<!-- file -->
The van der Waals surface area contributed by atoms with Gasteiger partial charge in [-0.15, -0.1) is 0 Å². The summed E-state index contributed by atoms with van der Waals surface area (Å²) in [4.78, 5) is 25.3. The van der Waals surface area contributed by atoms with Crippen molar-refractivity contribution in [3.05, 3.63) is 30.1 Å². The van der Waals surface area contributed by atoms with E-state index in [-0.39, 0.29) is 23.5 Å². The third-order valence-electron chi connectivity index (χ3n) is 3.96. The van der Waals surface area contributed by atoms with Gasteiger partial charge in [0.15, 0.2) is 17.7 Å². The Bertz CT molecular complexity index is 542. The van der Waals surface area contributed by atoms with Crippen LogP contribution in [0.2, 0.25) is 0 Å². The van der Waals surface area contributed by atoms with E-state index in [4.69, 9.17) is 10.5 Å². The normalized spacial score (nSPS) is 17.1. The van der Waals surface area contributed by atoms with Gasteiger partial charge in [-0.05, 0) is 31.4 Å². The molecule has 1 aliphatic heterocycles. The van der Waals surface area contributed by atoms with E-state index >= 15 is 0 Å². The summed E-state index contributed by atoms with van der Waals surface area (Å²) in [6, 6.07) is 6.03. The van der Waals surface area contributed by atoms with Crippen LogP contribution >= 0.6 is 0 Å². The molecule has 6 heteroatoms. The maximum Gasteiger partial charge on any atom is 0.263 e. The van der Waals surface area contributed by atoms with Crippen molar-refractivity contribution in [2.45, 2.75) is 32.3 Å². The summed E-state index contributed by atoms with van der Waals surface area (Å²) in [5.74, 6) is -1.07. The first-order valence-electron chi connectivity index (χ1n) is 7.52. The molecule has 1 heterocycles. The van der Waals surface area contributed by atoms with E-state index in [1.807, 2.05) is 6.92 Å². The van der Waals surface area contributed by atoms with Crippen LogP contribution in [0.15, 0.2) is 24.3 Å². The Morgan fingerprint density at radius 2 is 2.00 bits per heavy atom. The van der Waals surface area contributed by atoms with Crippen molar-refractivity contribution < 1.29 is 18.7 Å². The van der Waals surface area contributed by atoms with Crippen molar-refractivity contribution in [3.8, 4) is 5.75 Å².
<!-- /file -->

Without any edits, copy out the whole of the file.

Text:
The van der Waals surface area contributed by atoms with Gasteiger partial charge in [-0.15, -0.1) is 0 Å². The summed E-state index contributed by atoms with van der Waals surface area (Å²) in [4.78, 5) is 25.3. The van der Waals surface area contributed by atoms with Crippen molar-refractivity contribution in [3.05, 3.63) is 30.1 Å². The van der Waals surface area contributed by atoms with E-state index in [-0.39, 0.29) is 23.5 Å². The third-order valence-electron chi connectivity index (χ3n) is 3.96. The van der Waals surface area contributed by atoms with Gasteiger partial charge in [0.15, 0.2) is 17.7 Å². The Bertz CT molecular complexity index is 542. The van der Waals surface area contributed by atoms with Crippen LogP contribution in [0.2, 0.25) is 0 Å². The van der Waals surface area contributed by atoms with E-state index in [4.69, 9.17) is 10.5 Å². The normalized spacial score (nSPS) is 17.1. The van der Waals surface area contributed by atoms with Gasteiger partial charge in [-0.05, 0) is 31.4 Å². The molecule has 1 aliphatic heterocycles. The van der Waals surface area contributed by atoms with E-state index >= 15 is 0 Å². The summed E-state index contributed by atoms with van der Waals surface area (Å²) in [6, 6.07) is 6.03. The van der Waals surface area contributed by atoms with Crippen LogP contribution >= 0.6 is 0 Å². The molecule has 6 heteroatoms. The maximum Gasteiger partial charge on any atom is 0.263 e. The van der Waals surface area contributed by atoms with Crippen molar-refractivity contribution in [2.45, 2.75) is 32.3 Å². The summed E-state index contributed by atoms with van der Waals surface area (Å²) in [5.74, 6) is -1.07. The first-order valence-electron chi connectivity index (χ1n) is 7.52. The molecule has 1 heterocycles. The van der Waals surface area contributed by atoms with E-state index in [1.807, 2.05) is 6.92 Å². The van der Waals surface area contributed by atoms with Crippen LogP contribution in [0.15, 0.2) is 24.3 Å². The Morgan fingerprint density at radius 2 is 2.00 bits per heavy atom. The van der Waals surface area contributed by atoms with Crippen molar-refractivity contribution < 1.29 is 18.7 Å². The van der Waals surface area contributed by atoms with Crippen molar-refractivity contribution in [3.8, 4) is 5.75 Å².